My wife is a big fan of DavidYurman jewelry. I’m a big fan of the David Yurman advertisement photography. I think my interest is cheaper! Anyway, I decided to try a model shoot with a David Yurman style theme.
The theme is very straight forward. The model photography tends to be black & white, minimalist images. Obviously, showing jewelry and either implied nude or basic clothes. The images are very clean and tend to be full or partial head shots. Sometimes waist up. The goal is a classy image which draws your eye to the jewelry.
This shoot was fairly easy to set up. I contacted MUA, Sasha Star, who I regularly use and Amanda Veldkamp who I’ve photographed previously. I know her style and her look was perfect for what I had in my mind’s eye. I contacted both and arranged a date. I asked Amanda what to bring in terms of clothing and to bring some chunky jewelry. I also sent Sasha a tear sheet with looks / makeup I was trying to achieve. We were set. Upon arrival Sasha spent about 30-45 minutes on Amanda’s makeup while I did final lighting adjustment.
Lighting and backgrounds at M10 Studio was set up the day before the shoot. To get the effect I wanted I needed to photograph Amanda against both a black and a white background using similar lighting. The background consisted of Savage seamlesswhite paper on a Savage background stand, and another background using Savage black seamless paper on another background stand. Lighting was a clamshell setup using an Elinchrom27” Softlite Reflector beauty dish as the top half of the clamshell and as the key light. A ProMaster SystemPro 42”ReflectaDisc 5 on a small Manfrotto lightstand was the bottom of the clamshell for fill light. I used the silver side of the reflector. Studio lighting in the beauty dish a single Elinchrom D-Lite 4. I also had a second Elinchrom D-Lite 4 in an Elinchrom softbox standing by for additional fill light if needed.
We started off against the white background and I set my Nikon D300s in manual using ISO 200, f/8 and speed at 1/160. For the entire shoot I used my AF-S NIKKOR 70-200mm f/2.8G ED VR II lens. I think I’ve said before, but this lens is amazing. I varied aperture during the shoot to get the proper depth of feel and lighting effect. I also moved Amanda closer and farther from the beauty dish to get the proper lighting. We also did several shots without the fill reflector.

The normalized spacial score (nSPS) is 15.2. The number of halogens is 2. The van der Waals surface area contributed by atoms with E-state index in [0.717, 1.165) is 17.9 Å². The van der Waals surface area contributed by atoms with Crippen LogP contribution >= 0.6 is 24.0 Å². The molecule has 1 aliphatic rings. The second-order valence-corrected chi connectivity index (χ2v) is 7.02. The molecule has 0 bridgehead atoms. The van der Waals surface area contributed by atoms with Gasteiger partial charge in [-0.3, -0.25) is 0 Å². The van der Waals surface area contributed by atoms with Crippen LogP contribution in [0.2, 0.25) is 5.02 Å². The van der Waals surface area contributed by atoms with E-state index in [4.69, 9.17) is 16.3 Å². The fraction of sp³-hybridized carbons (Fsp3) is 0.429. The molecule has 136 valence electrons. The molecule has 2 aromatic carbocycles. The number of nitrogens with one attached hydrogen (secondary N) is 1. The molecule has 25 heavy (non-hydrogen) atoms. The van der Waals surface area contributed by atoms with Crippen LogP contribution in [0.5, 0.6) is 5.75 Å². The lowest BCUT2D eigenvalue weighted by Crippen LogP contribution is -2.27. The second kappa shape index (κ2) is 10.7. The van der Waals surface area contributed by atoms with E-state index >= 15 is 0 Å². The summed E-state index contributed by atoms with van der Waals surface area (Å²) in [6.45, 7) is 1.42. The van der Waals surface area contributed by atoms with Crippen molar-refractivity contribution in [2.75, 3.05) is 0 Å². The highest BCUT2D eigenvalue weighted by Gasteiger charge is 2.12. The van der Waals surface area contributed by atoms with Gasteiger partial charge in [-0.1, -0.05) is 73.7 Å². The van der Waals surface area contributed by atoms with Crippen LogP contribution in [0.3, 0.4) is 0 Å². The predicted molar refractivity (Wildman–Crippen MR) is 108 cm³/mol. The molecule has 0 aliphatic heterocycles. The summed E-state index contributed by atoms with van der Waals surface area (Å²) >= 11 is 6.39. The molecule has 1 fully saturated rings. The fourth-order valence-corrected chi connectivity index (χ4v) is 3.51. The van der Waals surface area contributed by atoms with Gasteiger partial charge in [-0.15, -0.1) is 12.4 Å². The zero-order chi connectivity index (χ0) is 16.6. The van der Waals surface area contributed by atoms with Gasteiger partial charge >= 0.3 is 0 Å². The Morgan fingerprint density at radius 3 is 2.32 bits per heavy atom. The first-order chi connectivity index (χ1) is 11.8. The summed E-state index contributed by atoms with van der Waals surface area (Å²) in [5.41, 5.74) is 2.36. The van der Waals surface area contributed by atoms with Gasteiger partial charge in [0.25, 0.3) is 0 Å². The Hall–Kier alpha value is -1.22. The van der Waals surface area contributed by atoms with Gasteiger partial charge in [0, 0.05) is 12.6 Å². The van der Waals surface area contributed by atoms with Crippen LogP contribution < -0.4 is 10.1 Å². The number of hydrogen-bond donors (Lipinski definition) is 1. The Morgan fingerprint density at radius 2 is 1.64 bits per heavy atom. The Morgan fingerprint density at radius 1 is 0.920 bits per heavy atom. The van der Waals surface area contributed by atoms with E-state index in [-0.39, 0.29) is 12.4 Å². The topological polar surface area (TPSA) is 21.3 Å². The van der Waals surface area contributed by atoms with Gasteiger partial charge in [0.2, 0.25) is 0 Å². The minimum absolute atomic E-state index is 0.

After doing about 20-30 minutes against the white background I moved everything over to the black background and we did the same lighting. During the shoot Amanda changed her top a couple of times and changed up her jewelry. The first set I simply had her pull the straps of her tee off her shoulder to give the implied look. This was the look that we really liked.
After about an hour we were done. Oh yes, we also did a few minutes against a concrete wall playing with shadows, but that wasn't really part of the shoot.
|Adjusted in Lightroom 4 before converting to B&W in Photoshop CS6|
|Same image after converted to B&W in Photoshop CS6 for the desired effect|
Post processing was equally important for this shoot because of the desired Black & White effect I wanted. Therefore, the first thing I did (which is part of my normal workflow) was to import my images into my main computer, add tags / keywords and then import them into Adobe Lightroom 4. I used LR4 to do most of my adjustments, mainly curves adjustments and Clarity. Amanda has really nice skin so not much work was needed on localized skin work. I then imported the desired images into Adobe Photoshop CS6 and finalized the processing. In each shot I added just a hint of surface blur to soften Amanda’s skin and added a black and white layer. I adjusted the black & white layer to taste. And with that I got the desired results. I was really happy with the shoot, the images and as always happy to work with Sasha and Amanda.
After action report:
· I’ve said it before and I’ll say it again – watch the hair. Amanda’s hair was blond and that worked well against the white background. However when I got it against the black backdrop I missed a bunch of the flyaways. Guess what I did spent time on in post??
· Use a lightmeter. I have since purchased a Sekonic lightmeter, but during this shoot I spent probably 5-10 minutes at start getting the lighting just right for the effect I wanted. Since then I’ve done a shoot with my Sekonic and it really helped.
· I should have brought jewelry specific to what I wanted to capture. Amanda brought a few pieces that worked great, but I wanted a few pieces that were chunkier. OK, here’s the problem, I’m a guy so I don’t have jewelry just hanging around. Guess I’ll just have to work with what my model brings.
· Bring an assistant. It would have been better to have someone hold the reflector or adjust the lights as needed. OK, OK I know I can do this myself, but let’s face it, it would make the shoot easier.